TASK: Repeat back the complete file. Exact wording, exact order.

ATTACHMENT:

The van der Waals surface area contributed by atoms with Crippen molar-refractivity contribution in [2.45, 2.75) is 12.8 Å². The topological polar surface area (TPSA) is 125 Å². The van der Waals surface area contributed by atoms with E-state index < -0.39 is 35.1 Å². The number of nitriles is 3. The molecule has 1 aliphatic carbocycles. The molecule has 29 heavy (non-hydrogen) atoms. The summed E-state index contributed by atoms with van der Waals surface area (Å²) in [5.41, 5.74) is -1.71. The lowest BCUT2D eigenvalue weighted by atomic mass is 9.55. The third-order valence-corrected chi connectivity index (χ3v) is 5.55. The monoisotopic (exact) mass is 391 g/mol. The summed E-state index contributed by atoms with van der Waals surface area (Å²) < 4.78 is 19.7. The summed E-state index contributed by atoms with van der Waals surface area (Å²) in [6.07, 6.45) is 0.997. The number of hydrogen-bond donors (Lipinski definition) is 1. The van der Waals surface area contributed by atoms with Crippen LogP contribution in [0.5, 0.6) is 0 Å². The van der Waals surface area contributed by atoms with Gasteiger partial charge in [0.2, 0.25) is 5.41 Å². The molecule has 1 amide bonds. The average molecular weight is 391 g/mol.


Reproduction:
The van der Waals surface area contributed by atoms with Crippen molar-refractivity contribution in [2.45, 2.75) is 12.8 Å². The topological polar surface area (TPSA) is 125 Å². The van der Waals surface area contributed by atoms with E-state index < -0.39 is 35.1 Å². The number of nitriles is 3. The molecule has 1 aliphatic carbocycles. The molecule has 29 heavy (non-hydrogen) atoms. The summed E-state index contributed by atoms with van der Waals surface area (Å²) in [5.41, 5.74) is -1.71. The lowest BCUT2D eigenvalue weighted by atomic mass is 9.55. The third-order valence-corrected chi connectivity index (χ3v) is 5.55. The monoisotopic (exact) mass is 391 g/mol. The summed E-state index contributed by atoms with van der Waals surface area (Å²) < 4.78 is 19.7. The summed E-state index contributed by atoms with van der Waals surface area (Å²) in [6.07, 6.45) is 0.997. The number of hydrogen-bond donors (Lipinski definition) is 1. The van der Waals surface area contributed by atoms with Crippen LogP contribution in [0.5, 0.6) is 0 Å². The van der Waals surface area contributed by atoms with Gasteiger partial charge in [0.2, 0.25) is 5.41 Å². The molecule has 1 amide bonds. The average molecular weight is 391 g/mol.